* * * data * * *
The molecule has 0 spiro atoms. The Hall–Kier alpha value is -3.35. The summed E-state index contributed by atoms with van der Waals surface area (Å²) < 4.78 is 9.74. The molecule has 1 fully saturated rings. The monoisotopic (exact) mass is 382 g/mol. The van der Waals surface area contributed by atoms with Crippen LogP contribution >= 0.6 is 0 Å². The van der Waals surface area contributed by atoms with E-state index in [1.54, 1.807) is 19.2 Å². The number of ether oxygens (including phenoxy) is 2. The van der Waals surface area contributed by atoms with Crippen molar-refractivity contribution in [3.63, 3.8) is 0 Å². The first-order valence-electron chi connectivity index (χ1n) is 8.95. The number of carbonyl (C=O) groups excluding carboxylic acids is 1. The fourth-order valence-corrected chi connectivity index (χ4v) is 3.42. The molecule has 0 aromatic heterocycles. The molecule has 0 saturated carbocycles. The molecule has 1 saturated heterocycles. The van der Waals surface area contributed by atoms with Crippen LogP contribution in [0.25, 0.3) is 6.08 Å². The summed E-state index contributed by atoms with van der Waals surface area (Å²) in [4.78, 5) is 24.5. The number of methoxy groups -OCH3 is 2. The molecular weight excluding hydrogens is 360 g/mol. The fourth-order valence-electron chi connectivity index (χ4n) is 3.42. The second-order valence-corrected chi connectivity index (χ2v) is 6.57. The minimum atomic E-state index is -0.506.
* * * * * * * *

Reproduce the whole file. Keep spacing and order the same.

The molecule has 0 spiro atoms. The Hall–Kier alpha value is -3.35. The summed E-state index contributed by atoms with van der Waals surface area (Å²) < 4.78 is 9.74. The molecule has 1 fully saturated rings. The monoisotopic (exact) mass is 382 g/mol. The van der Waals surface area contributed by atoms with Crippen LogP contribution >= 0.6 is 0 Å². The van der Waals surface area contributed by atoms with E-state index in [1.54, 1.807) is 19.2 Å². The number of ether oxygens (including phenoxy) is 2. The van der Waals surface area contributed by atoms with Crippen molar-refractivity contribution in [3.63, 3.8) is 0 Å². The first-order valence-electron chi connectivity index (χ1n) is 8.95. The number of carbonyl (C=O) groups excluding carboxylic acids is 1. The fourth-order valence-corrected chi connectivity index (χ4v) is 3.42. The molecule has 0 aromatic heterocycles. The molecule has 0 saturated carbocycles. The molecule has 1 saturated heterocycles. The van der Waals surface area contributed by atoms with Crippen LogP contribution in [0.25, 0.3) is 6.08 Å². The summed E-state index contributed by atoms with van der Waals surface area (Å²) in [4.78, 5) is 24.5. The number of methoxy groups -OCH3 is 2. The molecular weight excluding hydrogens is 360 g/mol. The fourth-order valence-electron chi connectivity index (χ4n) is 3.42. The second-order valence-corrected chi connectivity index (χ2v) is 6.57. The minimum atomic E-state index is -0.506.